Fantasy Football Review: Week 2

Based on week 1 results it would be foolish for me to set my expectations too high, and therefore with the bar set appropriately low I consider week 2 a qualified success for the Nearlymen. I am only 3 points away from the weeks average score and have achieved that clear indicator of progress that is a green arrow against my team in the league standings. There are now fully 5 teams below me and whilst it’s hardly nosebleed time, I can smell the change in the wind, it’s onwards and upwards from this point on… next week average, the week after, the moon!

Why, then have I declared it only a “qualified” success? Well, I have to admit that this was a low scoring week. With Podolski and Frazier Campbell both scoring braces, but having only been selected by 3.6% and 2.9% of fantasy managers respectively there were fewer standout performances in most people’s teams.

When looking at players sorted by the percentage of managers selecting them we have to go all the way down to Jose Enrique (6.8% of managers picked him) before we get a player in double figures. For the top 50 selected players the average score this week was 3.66 points, those same 50 players averaged 5.86 points the week before with 13 players reaching double figures, this week none of the top 50 got over 9 points.

What does this mean for me and for my quest to rise up the table? There are two questions I need to ask myself:

Question 1 – Are any of the performances this week indicative of a player undervalued by the crowd but about to come good for the minority?

Podolski is a case in point, with no new strikers at the Emirates he is likely to get games, and in a possession-heavy Arsenal side, he is likely to get chances. I might have been tempted to gamble that his performance is a sign of things to come and not a one-off. A quick check of the week three fixture list has stopped me hitting the transfer button though as it is the North London derby this weekend and I’m not sure whether I anticipate a thrilling goal-fest this early in the season, both sides have reason to be cautious. And now he’s injured – so a narrow escape.

Cardiff, meanwhile, face Everton at home buoyed by their success over Manchester City. Was this result an anomaly or will Cardiff have picked up that great un-measurable quantity in football, momentum? For one week perhaps Campbell is the better bet to sustain form with an eye on swapping him for Podolski the week after, in time for Arsenal’s visit to the Stadium of light. That said, Campbell will then be at Hull, where he could invoke the rule of the ex… I’m in danger of confusing myself here, it’s fifty fifty for me between the two. But with Anelka on compassionate leave my second free transfer has to be in attack.

Question 2 – In a low scoring week the difference between teams is the Captaincy, where should I put my armband?

It’s a debate that has taxed England fans over recent years, but in the fantasy league it actually matters as the captaincy translates to real gains for your team. Mental Dynamics, this week’s top-scorer in our league, boosted their score by doubling Soldado’s 7 point tally. Conor Cornelly, having changed his team’s name to the more modest “Expected Toulouse”, had his captaincy undervalued this week by placing his bet on Benteke continuing his goal streak against Liverpool.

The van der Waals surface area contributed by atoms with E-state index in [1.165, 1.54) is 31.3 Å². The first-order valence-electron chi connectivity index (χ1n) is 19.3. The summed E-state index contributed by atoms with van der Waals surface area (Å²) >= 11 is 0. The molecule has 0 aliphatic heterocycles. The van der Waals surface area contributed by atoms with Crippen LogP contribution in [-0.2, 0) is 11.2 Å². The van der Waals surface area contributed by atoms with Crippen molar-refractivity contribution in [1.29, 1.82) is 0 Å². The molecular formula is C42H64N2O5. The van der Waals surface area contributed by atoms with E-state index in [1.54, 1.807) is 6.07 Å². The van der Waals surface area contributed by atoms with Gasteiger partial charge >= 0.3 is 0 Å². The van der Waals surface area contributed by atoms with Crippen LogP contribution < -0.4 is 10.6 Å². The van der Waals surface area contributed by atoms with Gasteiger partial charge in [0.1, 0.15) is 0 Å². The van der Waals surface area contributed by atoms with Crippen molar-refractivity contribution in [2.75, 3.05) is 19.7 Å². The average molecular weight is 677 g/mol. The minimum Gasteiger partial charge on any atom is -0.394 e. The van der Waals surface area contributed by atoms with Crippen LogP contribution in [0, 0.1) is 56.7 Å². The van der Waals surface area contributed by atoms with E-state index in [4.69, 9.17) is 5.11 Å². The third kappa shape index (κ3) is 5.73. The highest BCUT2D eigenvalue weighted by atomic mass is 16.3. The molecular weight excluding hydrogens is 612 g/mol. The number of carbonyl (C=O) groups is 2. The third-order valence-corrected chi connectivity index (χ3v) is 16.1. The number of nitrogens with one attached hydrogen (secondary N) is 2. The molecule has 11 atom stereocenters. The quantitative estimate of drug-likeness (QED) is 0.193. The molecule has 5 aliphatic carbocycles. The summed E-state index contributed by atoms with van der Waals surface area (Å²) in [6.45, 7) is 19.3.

For me, Hazard at least benefitted from an additional clean-sheet point, but if I had picked Baines or Giroud I would have broken the average score barrier. For next week, Chelsea have no game and so Hazard has to lose the honour. Am I better hoping for goals from my front men, clean-sheets from the defence or hedging my bets in midfield? My instinct is to trust Baines to gather a clean-sheet, and if not, hope he compensates with an assist thus highlighting what might be defined as “Problem 1” of fantasy football: a conflict of interest. If I buy Campbell, I want him to score, and yet I also want Baines to stop him scoring. Is captaincy the way to manage this kind of conflict or should I make better use of the subs bench?

Van Persie Watch

I feel vindicated, a measly 2 points for Man Utd’s frontman, I lost nothing by sticking with the comparatively unheralded Altidore. Gary Egan trusted the Dutchman with a starting spot this week, but has been devastated by the choices of real managers who left swathes of his team as unused subs; Gary has fallen foul of the question that is on many football watchers minds, why is Jose not picking Mata?

Please do continue to leave your advice below, Steve Clift correctly predicted that Southampton or Stoke would have goals, but it was a defender in Shawcross that reaped the rewards rather than a frontman.

Comments

  1. where's_the_white_ball_going? says:

    Don’t pick Podolski – he’s out for 10 weeks.

    http://www.bbc.co.uk/sport/0/football/23859274

  2. where's_the_white_ball_going? says:

    sorry, just read this again and you mention that.
    2 lame comments in a row. Well done me

  3. The benefits of a good editor saving my own blushes at flagging an injured player as a good bet! Thanks Ben!

  4. Steve Clift says:

    Have no idea where the highest scoring games will be this weekend, maybe another high scoring draw at the Emirates? One things for sure, Palace and Hull haven’t been the whipping boys I expected!

  5. ‘but it was a defender in Shawcross that reaped the rewards rather than a frontman.’

    See my comment last week!
    http://hitrowz.com/2013/08/21/fantasy-football-review-week-one/

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